I figure by the end of our 6 years here I should be able to carry on a basic conversation. At present my ability to listen and understand is much greater than my ability to speak. I’m really good at saying “Ek praat nie Afrikaans nie” (I don’t speak Afrikaans – for those language folk out there note the double negative) and “Hou hand et met you” (not sure of the spelling on that one – how are you?)

No knitting last night – singing instead. Though I think I need to look for a nice easy pattern to take to rehearsal. South Africa needs more knitting in public, and I have started cutting for a new quilt, but pictures will have to wait until I’ve made some blocks.

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I love to knit. I love the process of it, the feel of the yarn moving through my fingers, watching some thing substantial being created out of yarn and needles. I love the rhythm of knitting. I especially love knitting with variegated or textured yarn and watching the colours take shape. There is one thing about knitting that I don’t like. Sewing the garments together.

Yesterday I sat down with gorgeous man and watched a movie and, because I can’t just sit I sewed these up.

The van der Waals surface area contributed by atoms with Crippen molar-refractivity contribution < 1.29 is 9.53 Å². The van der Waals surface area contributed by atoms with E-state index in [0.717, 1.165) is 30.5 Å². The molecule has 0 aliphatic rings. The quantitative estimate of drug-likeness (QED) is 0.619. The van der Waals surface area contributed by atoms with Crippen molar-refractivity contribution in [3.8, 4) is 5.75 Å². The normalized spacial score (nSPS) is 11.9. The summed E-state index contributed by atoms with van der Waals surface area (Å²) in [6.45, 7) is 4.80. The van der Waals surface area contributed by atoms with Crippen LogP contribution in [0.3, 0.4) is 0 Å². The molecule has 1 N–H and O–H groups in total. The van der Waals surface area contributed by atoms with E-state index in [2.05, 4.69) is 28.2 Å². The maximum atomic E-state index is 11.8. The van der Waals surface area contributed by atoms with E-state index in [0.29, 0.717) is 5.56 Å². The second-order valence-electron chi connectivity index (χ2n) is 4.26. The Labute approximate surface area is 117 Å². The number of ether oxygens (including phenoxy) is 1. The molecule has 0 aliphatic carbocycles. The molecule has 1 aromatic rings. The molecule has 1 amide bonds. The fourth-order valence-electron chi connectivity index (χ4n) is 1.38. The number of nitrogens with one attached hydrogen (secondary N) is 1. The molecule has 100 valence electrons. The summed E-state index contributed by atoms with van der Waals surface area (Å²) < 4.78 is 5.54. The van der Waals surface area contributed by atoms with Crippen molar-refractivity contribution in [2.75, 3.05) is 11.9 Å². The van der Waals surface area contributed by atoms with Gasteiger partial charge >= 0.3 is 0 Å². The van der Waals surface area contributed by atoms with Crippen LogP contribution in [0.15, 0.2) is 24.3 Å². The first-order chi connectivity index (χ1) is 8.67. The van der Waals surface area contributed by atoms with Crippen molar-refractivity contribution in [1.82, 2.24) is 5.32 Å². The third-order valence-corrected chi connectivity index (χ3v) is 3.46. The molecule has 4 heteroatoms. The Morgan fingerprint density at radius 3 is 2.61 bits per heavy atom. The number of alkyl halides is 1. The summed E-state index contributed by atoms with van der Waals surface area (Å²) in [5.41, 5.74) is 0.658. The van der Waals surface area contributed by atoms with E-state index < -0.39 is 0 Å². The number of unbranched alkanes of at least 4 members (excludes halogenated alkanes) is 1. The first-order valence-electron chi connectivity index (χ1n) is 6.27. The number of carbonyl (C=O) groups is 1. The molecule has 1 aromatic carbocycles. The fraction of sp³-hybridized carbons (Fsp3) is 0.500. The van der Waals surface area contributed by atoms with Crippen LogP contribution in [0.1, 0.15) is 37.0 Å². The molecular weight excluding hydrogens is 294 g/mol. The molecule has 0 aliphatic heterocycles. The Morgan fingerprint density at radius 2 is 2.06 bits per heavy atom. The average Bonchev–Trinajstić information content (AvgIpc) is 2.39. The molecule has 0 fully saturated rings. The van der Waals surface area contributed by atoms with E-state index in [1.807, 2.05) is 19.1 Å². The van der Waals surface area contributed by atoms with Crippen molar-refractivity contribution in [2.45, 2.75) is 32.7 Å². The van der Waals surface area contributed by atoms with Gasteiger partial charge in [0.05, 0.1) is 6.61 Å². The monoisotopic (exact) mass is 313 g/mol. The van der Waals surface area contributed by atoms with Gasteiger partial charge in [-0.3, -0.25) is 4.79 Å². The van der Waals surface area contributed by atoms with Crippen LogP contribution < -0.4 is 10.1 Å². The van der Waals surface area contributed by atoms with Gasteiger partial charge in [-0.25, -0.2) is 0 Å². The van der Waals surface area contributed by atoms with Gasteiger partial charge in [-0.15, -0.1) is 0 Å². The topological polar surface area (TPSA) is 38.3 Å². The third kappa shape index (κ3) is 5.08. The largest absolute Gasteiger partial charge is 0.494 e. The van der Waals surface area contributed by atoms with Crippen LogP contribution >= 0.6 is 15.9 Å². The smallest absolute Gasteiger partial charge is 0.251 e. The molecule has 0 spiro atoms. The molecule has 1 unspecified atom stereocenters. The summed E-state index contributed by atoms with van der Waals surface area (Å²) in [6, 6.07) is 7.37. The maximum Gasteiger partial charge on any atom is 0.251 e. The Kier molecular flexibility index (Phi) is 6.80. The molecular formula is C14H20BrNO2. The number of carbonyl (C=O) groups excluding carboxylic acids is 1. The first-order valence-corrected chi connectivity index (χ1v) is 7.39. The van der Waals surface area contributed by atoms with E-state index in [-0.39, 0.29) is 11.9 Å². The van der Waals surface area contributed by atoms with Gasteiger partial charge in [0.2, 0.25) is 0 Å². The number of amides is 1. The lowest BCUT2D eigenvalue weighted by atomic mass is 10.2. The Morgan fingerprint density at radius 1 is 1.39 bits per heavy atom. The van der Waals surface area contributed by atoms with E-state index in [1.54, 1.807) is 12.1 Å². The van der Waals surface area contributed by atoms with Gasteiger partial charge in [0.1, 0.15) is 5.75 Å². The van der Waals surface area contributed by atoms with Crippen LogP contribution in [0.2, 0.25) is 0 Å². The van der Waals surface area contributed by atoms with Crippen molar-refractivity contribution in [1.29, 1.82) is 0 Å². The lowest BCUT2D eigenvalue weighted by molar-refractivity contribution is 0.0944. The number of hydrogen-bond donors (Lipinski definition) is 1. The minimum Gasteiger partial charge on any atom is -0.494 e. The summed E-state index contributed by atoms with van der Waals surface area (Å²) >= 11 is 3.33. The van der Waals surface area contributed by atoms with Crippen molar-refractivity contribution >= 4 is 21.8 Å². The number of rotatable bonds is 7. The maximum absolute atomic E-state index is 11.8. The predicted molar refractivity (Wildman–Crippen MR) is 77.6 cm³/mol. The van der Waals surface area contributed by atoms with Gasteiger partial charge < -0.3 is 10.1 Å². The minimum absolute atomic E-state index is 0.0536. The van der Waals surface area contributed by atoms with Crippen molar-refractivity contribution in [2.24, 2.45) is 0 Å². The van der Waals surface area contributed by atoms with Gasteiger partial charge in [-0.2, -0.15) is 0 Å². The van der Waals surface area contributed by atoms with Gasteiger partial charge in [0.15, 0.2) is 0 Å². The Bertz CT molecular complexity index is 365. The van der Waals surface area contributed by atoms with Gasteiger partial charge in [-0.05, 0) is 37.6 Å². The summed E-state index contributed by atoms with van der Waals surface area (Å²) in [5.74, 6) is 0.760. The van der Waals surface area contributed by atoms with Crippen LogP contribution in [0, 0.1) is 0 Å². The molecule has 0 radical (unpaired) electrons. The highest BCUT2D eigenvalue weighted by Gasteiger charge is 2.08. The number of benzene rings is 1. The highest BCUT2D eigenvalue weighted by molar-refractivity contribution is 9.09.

These little booties are for Hottentot Hollands’ Hospital. Public hospitals in South Africa are really underfunded, under-resourced and under-staffed. There is a group of women called the Hottentot’s Holland Helpers and they raise money to buy medical equipment, furniture for the wards and they also distribute clothes to the patients.

The hospital services the poorest of the poor, those without medical insurance of any kind, the homeless and those living in the informal settlements. There were children being born who were going home wrapped in newspaper because the parents didn’t have anything else. Now each baby born is presented with a package of clothes and other patients are given clothes if they need it. Often men turn up injured and their clothes are cut off them – this group will give them clothes to go home in.

I figured this was a good place to give some of my knitted items. Because I work I can’t go and give of my time in the hospital as a ‘helper’, but I can knit. I feel that there is so much need in this country that it would be completely self-indulgent of me to sit here and do nothing.

Other than that, work is continuing to plod along. Tonight is a good tv night. There’s actually 2 things we want to watch. Most programing is in one of the 11 official languages and seem to be mostly soap operas. There are some American shows that we are enjoying – The Amazing Race and Las Vegas. Mostly though we’ve taken to watching dvds and reading, and of course I’m getting a lot of crafting done.

Have great day.